The problem here is that it still requires composer. Most shared hosting servers do not have it installed by default, so to add composer requires knowledge of how to install it - and we're back to the command line. So while having GUI access is definitely a step in the right direction, users who cannot use the command line are still cut off.

cilefen’s picture

@Jaypan: did you read the part of comment #3 about embedding composer?

Jaypan’s picture

No, I missed that. That's a good solution. It actually covers the biggest issue with composer as I see. That would also be nice since non-technical users would then be able to install drush more easily as well.

dww’s picture

Agreed that we don't want to force anyone to have to use the shell to deploy/maintain Drupal.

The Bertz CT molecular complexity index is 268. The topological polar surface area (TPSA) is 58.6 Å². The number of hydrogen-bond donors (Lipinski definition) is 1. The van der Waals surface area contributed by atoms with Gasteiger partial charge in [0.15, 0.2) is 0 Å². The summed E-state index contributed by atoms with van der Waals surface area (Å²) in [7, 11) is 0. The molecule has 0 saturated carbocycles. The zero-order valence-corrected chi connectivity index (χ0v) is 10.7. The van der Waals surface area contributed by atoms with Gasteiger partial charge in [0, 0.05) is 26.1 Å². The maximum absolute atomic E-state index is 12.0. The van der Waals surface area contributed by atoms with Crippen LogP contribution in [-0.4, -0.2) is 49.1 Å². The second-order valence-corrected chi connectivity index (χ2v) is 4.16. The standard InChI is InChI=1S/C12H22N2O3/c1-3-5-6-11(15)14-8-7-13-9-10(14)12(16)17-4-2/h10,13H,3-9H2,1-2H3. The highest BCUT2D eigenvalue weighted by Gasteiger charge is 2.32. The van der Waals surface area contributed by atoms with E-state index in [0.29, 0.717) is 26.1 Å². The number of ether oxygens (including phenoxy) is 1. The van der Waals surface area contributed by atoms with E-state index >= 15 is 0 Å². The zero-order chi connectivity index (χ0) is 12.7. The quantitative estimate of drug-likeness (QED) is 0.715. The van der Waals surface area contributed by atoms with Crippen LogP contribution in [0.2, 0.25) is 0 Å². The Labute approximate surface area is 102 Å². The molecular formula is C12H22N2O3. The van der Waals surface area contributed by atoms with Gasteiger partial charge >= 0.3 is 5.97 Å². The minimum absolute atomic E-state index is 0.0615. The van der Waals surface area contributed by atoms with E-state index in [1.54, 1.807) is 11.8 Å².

Also agreed that the plan in #3 is the right way to rely on Composer to solve the problems it does without forcing end users to know it's even happening.

Part of how authorize.php was originally designed was to let it become a more generic framework for running something like composer as the user that owns the files in the filesystem. I'm not at all attached to keeping authorize.php as-is, but I definitely support any effort that allows it or something like it to run composer for site admins.

The installer could also use something like authorize.php to invoke Composer to bootstrap contrib installs during initial setup of a new site. There's talk of a module browser in core, etc. All of this could be UI around ways to get "update manager" or "install manager" or whatever we call it, to feed composer commands to the filesystem via authorize.php or its offspring.

Cheers,
-Derek

jhodgdon’s picture

cilefen’s picture

Maybe. But #2538090 needs an issue summary update because #38 explains it is probably untenable as written.

DamienMcKenna’s picture